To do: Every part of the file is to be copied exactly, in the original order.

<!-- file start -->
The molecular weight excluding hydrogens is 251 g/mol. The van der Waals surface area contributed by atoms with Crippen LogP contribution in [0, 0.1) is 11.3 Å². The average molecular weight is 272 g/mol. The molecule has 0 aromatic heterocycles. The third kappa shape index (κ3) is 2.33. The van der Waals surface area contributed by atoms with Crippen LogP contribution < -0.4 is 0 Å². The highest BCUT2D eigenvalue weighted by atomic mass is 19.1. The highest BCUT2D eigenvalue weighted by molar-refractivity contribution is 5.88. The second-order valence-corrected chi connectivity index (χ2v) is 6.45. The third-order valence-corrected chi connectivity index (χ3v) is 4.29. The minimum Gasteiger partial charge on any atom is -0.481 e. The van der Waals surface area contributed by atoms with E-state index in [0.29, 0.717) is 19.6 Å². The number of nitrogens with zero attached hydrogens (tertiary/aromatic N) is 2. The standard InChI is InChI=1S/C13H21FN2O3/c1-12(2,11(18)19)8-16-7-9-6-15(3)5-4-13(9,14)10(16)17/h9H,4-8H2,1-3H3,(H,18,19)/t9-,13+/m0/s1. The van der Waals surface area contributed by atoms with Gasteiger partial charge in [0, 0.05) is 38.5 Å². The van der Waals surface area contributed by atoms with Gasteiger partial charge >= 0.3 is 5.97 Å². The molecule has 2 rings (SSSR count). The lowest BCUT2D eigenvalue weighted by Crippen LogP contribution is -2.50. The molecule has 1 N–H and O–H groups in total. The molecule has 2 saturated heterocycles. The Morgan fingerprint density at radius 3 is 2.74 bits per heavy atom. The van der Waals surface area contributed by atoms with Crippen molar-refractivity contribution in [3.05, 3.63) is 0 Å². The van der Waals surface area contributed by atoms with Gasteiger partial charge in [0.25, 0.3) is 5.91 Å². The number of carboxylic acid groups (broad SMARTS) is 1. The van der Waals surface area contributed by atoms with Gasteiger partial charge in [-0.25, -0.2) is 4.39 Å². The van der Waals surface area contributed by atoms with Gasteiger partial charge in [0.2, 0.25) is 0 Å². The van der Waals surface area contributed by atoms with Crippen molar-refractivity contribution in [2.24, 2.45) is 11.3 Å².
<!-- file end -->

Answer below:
The molecular weight excluding hydrogens is 251 g/mol. The van der Waals surface area contributed by atoms with Crippen LogP contribution in [0, 0.1) is 11.3 Å². The average molecular weight is 272 g/mol. The molecule has 0 aromatic heterocycles. The third kappa shape index (κ3) is 2.33. The van der Waals surface area contributed by atoms with Crippen LogP contribution < -0.4 is 0 Å². The highest BCUT2D eigenvalue weighted by atomic mass is 19.1. The highest BCUT2D eigenvalue weighted by molar-refractivity contribution is 5.88. The second-order valence-corrected chi connectivity index (χ2v) is 6.45. The third-order valence-corrected chi connectivity index (χ3v) is 4.29. The minimum Gasteiger partial charge on any atom is -0.481 e. The van der Waals surface area contributed by atoms with E-state index in [0.29, 0.717) is 19.6 Å². The number of nitrogens with zero attached hydrogens (tertiary/aromatic N) is 2. The standard InChI is InChI=1S/C13H21FN2O3/c1-12(2,11(18)19)8-16-7-9-6-15(3)5-4-13(9,14)10(16)17/h9H,4-8H2,1-3H3,(H,18,19)/t9-,13+/m0/s1. The van der Waals surface area contributed by atoms with Gasteiger partial charge in [0, 0.05) is 38.5 Å². The van der Waals surface area contributed by atoms with Gasteiger partial charge >= 0.3 is 5.97 Å². The molecule has 2 rings (SSSR count). The lowest BCUT2D eigenvalue weighted by Crippen LogP contribution is -2.50. The molecule has 1 N–H and O–H groups in total. The molecule has 2 saturated heterocycles. The Morgan fingerprint density at radius 3 is 2.74 bits per heavy atom. The van der Waals surface area contributed by atoms with Crippen molar-refractivity contribution in [3.05, 3.63) is 0 Å². The van der Waals surface area contributed by atoms with Gasteiger partial charge in [0.25, 0.3) is 5.91 Å². The number of carboxylic acid groups (broad SMARTS) is 1. The van der Waals surface area contributed by atoms with Gasteiger partial charge in [-0.25, -0.2) is 4.39 Å². The van der Waals surface area contributed by atoms with Gasteiger partial charge in [0.2, 0.25) is 0 Å². The van der Waals surface area contributed by atoms with Crippen molar-refractivity contribution in [2.24, 2.45) is 11.3 Å².